These kind of people are everywhere.

Re:Management botched it again (1)

DocSavage64109 (799754) | about 4 months ago | (#47297859)

Exactly. I can only assume the gp doesn't have to actually support end users. Maybe he is smart enough to not admit he can help anyone and thus they don't bother him.

Re:Management botched it again (1)

rjstanford (69735) | about 4 months ago | (#47297327)

You cannot make the application simple to use because then it won't do what it needs to do. Make the application powerful and then you pay on the user end side of thing.

One thing that I enjoy about both modern development and enterprise development is that - when done correctly - you can actually do both. With task oriented design rather than data oriented design, each workflow can be exactly as simple as it can be and as powerful as it needs to be for every situation. Its harder and more expensive to build this way, but the savings in training and support can more than make up for it. Convincing people of that fact is part of the reason that a good enterprise sales team is expensive.

Re:Management botched it again (4, Interesting)

ruir (2709173) | about 4 months ago | (#47296403)

Users problems or more probably passive-agressive resistance. People are not as dumb as they pretend to be. They quickly figure out if there are "problems", that maybe they will fall back to the older, simpler methods quickly. Or bluntly put, we will follow the new orders from above exactly as we were told.

Re:Management botched it again (1)

Anonymous Coward | about 4 months ago | (#47296779)

And to further that spot-on comment, this is exactly the type of behavior you could expect from a unionized workforce. I saw this exact behavior from my father when I was a young kid and would go to work with him. He was a CWA member who ran a small central office for Southwestern Bell (when they still existed). He was almost exclusively the only one there, and he did ONLY what the teletype machine told him to do, and when it told him to do it.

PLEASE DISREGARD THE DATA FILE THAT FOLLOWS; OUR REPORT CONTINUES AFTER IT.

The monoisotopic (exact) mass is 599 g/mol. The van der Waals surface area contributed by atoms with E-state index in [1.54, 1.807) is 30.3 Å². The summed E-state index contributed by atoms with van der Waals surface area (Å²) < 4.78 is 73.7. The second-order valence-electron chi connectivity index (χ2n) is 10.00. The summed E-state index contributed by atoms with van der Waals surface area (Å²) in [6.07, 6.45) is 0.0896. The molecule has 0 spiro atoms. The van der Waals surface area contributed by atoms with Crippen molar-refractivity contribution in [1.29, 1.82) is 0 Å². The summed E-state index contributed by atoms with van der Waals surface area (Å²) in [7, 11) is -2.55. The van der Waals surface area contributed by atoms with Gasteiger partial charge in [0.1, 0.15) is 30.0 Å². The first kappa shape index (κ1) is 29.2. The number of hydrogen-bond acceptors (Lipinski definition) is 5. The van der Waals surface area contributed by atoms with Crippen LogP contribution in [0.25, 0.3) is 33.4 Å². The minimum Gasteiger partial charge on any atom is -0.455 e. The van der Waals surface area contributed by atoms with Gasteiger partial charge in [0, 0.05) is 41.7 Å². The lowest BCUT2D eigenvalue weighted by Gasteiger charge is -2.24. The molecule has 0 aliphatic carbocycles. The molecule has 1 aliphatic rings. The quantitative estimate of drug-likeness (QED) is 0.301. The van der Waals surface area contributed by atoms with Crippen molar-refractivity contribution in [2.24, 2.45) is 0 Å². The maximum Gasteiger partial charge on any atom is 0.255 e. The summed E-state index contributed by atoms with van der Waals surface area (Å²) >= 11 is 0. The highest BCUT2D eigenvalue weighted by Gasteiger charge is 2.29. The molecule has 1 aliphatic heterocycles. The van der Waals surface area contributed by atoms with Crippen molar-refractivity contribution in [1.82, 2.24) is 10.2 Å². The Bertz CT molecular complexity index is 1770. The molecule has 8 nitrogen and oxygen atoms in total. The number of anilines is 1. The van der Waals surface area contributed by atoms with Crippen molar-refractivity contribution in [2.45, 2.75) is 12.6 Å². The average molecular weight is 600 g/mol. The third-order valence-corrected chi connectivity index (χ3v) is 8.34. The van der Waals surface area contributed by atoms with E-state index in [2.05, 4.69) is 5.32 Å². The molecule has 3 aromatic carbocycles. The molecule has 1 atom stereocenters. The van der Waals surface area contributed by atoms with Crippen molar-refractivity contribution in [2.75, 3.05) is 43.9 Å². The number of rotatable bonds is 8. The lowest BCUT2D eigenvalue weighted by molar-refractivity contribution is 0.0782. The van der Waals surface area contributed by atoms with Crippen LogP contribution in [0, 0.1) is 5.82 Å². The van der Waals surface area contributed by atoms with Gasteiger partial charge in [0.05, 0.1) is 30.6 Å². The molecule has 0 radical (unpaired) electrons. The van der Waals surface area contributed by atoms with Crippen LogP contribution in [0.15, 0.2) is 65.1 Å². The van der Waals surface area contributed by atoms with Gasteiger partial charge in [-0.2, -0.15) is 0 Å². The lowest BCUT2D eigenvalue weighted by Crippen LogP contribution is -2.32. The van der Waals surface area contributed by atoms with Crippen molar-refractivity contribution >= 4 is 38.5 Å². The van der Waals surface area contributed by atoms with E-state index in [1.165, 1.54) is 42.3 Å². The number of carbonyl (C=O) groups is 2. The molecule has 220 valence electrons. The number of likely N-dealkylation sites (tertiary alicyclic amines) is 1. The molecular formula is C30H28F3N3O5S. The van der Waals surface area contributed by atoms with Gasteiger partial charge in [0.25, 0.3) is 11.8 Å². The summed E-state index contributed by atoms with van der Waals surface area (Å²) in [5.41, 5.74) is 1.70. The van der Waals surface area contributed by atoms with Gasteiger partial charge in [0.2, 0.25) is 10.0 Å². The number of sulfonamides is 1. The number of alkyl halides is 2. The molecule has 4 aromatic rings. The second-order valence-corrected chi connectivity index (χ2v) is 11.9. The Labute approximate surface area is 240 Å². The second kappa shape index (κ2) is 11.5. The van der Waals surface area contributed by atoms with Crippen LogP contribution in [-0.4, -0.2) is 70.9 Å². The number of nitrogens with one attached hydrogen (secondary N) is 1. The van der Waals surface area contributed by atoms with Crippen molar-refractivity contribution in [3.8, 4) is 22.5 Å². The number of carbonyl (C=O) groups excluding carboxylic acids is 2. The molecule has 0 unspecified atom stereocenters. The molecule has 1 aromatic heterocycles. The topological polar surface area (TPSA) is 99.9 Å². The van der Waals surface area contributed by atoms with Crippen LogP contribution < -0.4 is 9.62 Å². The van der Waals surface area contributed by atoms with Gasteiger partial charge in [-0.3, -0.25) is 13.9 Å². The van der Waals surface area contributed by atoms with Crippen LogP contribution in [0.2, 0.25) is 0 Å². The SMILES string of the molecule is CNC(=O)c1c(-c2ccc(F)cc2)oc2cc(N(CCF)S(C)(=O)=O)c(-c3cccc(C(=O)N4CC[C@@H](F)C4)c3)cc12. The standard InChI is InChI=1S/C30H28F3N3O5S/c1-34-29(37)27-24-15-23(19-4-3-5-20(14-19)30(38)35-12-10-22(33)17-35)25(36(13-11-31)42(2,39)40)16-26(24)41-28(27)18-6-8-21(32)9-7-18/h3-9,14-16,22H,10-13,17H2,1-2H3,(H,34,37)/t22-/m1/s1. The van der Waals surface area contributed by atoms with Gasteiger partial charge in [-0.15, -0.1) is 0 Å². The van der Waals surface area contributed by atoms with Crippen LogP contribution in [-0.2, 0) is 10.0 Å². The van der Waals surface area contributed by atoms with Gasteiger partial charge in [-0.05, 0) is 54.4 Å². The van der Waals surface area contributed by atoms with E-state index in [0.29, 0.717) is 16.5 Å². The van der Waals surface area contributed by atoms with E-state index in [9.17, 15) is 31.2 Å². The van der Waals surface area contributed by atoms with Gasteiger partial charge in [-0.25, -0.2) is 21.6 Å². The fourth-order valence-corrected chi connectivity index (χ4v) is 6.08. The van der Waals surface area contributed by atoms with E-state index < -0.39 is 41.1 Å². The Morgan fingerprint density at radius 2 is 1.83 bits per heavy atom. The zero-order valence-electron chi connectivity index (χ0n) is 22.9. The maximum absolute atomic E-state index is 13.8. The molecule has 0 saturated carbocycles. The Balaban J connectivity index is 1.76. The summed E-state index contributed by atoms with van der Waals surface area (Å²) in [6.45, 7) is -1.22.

Because of him, I am extreme anti-union. He retired in the early 90's at just over 50yo when a buyout package came along. Pension is over 3k a month and full health insurance for life, and he still gripes.

It's not an invalid situation... (1)

Junta (36770) | about 4 months ago | (#47297379)

If you deploy new software where it does not improve the user experience, then it's valid for the userbase to punish that move to a reasonable extent.

Not to the end result in this article of course, but sharing the pain inflicted by 'change for change's sake' with those who inflict it makes a lot of sense. Sometimes there are requirements to be fulfilled that do matter that make life harder for the users which justify inflicting pain upon the userbase, but in my experience the vast majority of change is a false sense that something must evolve or else it is dead. That sentiment should be punished.

Re:It's not an invalid situation... (2)

gstoddart (321705) | about 4 months ago | (#47297603)

If you deploy new software where it does not improve the user experience, then it's valid for the userbase to punish that move to a reasonable extent.

This is what happens when you do this to your users instead of for your users.

I have seen instances of IT saying "we're switching to this because it's cheaper/easier for us", and which left the business users completely screwed because IT didn't bother to find out how those systems were used, what depended on them, and what the business needs were.

This sounds like it was deployed pretty poorly.

And, for those of us who have worked in regulated industries ... how someone in law enforcement could do something like this is staggering.

This sounds like an epic fail of UAT and actually being sure your software works as the vendor claims.

Re:change for change's sake (1)

DocSavage64109 (799754) | about 4 months ago | (#47297899)

Management where I work (large non-profit daycare & before/after school) listened to someone who wanted to replace our main childcare database with a modified salesforce implementation. The result was clumsy, lots of extra data entry, and had hard-coded fields that didn't apply. It ended up getting ignored and dropped by all the end users.

Re:Management botched it again (4, Interesting)

stephanruby (542433) | about 4 months ago | (#47296429)